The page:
Highland Games catch on with local athletes

Topaz gearing up for annual Highland Games Scottish festival

Alex Norman-Ross is one of 10 local athletes who'll compete at this weekend's Victoria Highland Games festival.

Whether you flip the caber right away or it takes a few tries, there’s no easing into the Highland Games.

For 20-year-old Alex Norman-Ross, a Camosun College marketing and communications student, this weekend will mark her second year competing at the Victoria Highland Games at Topaz Park.

The games run Saturday and Sunday (May 21-22), with a jam packed menu of and all things Scottish from 8 a.m. to 6 p.m. each day, including: top-level pipe bands, the kilted mile, whisky tasting, two beer gardens, sheepdog exhibitions and a stage packed with Celtic entertainment and dancers.

The heavy events take place on the highest field, with novices and amateurs in the morning and the professionals in the afternoon. Among the pros are five-time world champ Ryan Vierra and five-time Canadian champ Greg Hadley, as well as Larry Brock and Sean Betts, who finished first and second, respectively, at the Victoria Highland Games last year when it served as the world championships.

Despite all the heavy hitters, all Norman-Ross is asking from herself is an improvement on her scores from last year.

There’s a lot more to throwing the heavy implements, as they’re known, than flipping the 14-foot caber (pole) weighing 50 pounds, says the former track athlete.

“We’re a very positive group of people who meet on Sunday’s to throw and it’s all about personal bests,” she said.

That group has taken on a name, the Vancouver Island Scottish Throwing Association (VISTA), and meets in a field beside the airport in Sidney.

In explaining this to others, Norman-Ross often hits a humourous speed bump, she laughs.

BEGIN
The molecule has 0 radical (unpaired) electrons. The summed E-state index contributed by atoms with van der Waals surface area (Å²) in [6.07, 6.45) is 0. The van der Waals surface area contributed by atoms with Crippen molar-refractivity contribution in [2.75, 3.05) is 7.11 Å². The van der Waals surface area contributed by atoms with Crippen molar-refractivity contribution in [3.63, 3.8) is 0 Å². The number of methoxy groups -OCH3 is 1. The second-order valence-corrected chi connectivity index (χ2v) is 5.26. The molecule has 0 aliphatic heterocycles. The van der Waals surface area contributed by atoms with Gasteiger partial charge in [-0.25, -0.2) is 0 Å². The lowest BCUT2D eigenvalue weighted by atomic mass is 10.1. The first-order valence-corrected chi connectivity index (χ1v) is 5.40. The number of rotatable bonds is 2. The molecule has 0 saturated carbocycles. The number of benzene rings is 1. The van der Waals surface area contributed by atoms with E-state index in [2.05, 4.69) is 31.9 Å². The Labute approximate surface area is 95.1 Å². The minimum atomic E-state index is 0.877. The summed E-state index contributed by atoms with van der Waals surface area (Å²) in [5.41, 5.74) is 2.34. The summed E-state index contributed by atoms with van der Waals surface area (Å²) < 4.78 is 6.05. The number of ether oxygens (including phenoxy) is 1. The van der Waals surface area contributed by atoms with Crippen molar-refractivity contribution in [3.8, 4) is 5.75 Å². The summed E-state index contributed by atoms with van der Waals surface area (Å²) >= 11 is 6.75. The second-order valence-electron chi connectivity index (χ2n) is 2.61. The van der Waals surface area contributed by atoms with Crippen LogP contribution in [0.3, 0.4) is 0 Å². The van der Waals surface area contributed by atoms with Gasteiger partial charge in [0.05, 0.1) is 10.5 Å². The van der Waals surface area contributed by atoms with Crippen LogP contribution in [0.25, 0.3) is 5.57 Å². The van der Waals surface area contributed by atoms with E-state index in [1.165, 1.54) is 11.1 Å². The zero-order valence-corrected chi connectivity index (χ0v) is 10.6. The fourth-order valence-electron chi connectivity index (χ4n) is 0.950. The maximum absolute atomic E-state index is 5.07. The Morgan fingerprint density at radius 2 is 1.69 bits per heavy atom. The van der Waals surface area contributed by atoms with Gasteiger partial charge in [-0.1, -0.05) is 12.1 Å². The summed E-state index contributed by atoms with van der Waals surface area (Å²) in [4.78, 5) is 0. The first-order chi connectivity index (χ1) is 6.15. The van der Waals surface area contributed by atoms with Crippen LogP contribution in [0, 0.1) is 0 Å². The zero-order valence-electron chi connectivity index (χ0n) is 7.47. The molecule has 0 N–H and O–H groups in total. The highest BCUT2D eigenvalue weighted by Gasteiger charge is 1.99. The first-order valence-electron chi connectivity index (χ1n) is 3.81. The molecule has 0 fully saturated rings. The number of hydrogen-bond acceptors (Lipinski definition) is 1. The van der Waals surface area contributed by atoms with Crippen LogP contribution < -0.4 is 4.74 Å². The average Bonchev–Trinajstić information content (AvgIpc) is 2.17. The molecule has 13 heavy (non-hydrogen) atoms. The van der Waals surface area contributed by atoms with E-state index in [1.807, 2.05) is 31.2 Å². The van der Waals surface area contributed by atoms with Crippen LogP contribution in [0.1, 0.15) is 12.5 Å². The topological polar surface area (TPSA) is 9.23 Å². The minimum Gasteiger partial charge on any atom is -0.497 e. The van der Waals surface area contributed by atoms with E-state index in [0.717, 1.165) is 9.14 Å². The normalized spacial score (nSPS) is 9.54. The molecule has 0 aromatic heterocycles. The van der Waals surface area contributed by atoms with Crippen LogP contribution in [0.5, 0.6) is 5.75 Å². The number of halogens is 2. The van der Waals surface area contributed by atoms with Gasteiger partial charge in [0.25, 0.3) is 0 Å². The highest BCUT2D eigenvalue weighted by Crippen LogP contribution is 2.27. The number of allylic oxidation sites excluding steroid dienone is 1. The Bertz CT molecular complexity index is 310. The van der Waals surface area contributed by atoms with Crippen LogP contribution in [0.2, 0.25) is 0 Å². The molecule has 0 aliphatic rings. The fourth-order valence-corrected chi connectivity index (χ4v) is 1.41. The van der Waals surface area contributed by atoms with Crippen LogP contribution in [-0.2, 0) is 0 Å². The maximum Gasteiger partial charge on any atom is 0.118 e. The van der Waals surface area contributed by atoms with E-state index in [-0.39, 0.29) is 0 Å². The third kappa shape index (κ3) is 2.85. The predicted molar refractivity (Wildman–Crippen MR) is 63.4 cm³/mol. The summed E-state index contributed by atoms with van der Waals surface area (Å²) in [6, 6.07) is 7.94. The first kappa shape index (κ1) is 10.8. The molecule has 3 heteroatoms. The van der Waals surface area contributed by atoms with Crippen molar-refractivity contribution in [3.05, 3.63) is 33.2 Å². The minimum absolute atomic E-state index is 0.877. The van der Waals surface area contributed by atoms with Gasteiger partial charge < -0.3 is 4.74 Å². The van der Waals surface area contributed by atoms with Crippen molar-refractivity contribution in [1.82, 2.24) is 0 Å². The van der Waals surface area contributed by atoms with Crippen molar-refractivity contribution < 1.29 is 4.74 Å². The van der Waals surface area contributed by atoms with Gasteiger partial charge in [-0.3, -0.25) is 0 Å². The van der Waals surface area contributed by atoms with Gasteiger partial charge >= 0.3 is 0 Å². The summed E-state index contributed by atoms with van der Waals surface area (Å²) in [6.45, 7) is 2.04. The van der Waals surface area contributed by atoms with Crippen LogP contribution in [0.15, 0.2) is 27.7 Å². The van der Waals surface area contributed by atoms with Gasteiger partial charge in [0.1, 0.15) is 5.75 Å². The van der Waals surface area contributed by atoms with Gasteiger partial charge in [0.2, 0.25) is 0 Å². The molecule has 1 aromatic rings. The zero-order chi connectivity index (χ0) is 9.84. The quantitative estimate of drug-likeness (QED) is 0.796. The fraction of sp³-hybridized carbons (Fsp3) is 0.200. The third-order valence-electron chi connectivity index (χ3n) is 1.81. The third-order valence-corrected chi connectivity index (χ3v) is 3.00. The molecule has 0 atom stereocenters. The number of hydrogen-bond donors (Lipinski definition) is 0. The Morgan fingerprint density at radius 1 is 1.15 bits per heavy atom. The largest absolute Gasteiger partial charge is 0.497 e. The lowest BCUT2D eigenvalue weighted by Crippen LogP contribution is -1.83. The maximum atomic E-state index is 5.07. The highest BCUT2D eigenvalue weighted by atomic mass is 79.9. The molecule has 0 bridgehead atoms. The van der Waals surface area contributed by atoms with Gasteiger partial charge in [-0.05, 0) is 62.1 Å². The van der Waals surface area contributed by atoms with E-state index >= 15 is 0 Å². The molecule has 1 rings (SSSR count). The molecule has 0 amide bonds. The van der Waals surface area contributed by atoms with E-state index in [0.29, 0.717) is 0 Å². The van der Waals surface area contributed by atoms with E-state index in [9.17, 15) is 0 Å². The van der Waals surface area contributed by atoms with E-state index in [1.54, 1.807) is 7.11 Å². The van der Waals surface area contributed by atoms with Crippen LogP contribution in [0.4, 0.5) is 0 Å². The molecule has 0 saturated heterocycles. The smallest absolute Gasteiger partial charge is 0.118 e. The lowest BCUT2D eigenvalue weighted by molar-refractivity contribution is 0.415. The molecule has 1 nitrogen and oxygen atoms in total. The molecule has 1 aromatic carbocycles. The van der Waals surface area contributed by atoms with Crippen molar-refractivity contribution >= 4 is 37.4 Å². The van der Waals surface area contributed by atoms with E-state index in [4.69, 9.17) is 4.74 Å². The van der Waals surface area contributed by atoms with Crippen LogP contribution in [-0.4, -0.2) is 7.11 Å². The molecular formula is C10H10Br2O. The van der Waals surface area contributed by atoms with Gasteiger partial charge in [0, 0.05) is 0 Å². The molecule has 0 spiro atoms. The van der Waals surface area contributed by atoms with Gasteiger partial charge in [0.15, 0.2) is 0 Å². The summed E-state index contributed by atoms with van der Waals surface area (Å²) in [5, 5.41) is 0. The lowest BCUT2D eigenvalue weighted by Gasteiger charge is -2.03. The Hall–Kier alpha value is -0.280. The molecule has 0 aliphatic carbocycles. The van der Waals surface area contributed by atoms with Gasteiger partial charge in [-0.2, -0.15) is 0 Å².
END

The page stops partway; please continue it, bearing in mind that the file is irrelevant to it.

“As soon as its mentioned that I compete in the Highland Games the next piece of conversation is, ‘Oh, with the tree thing?’”

That tree thing, the caber, is a ton of fun, she admits, though it can take some people quite a few training sessions before they actually pick it up. Norman-Ross was successful at her second throwing session.

Chalk it up to her track and field experience.

In a way, she’s a natural fit for the sport. Since graduating as Claremont secondary’s female athlete of the year in 2007-08, Norman-Ross has twice finished fourth overall in B.C. for the hammer throw, last year at the senior level. She also coaches with the Peninsula track and field club.

Organizing committee member and amateur thrower Carl Jensen points to the success of the annual festival leading to the growth of the sport on the Island.

“Back at Bullen Park in 2005, we were 12 athletes total, six amateurs, and all were from out of town.

“Six years later we have our own local throwing crew, with 10 of us competing. That’s 33 amateurs and 43 in total this weekend. We’ve become one of the premier games in the northwest (of the continent).”

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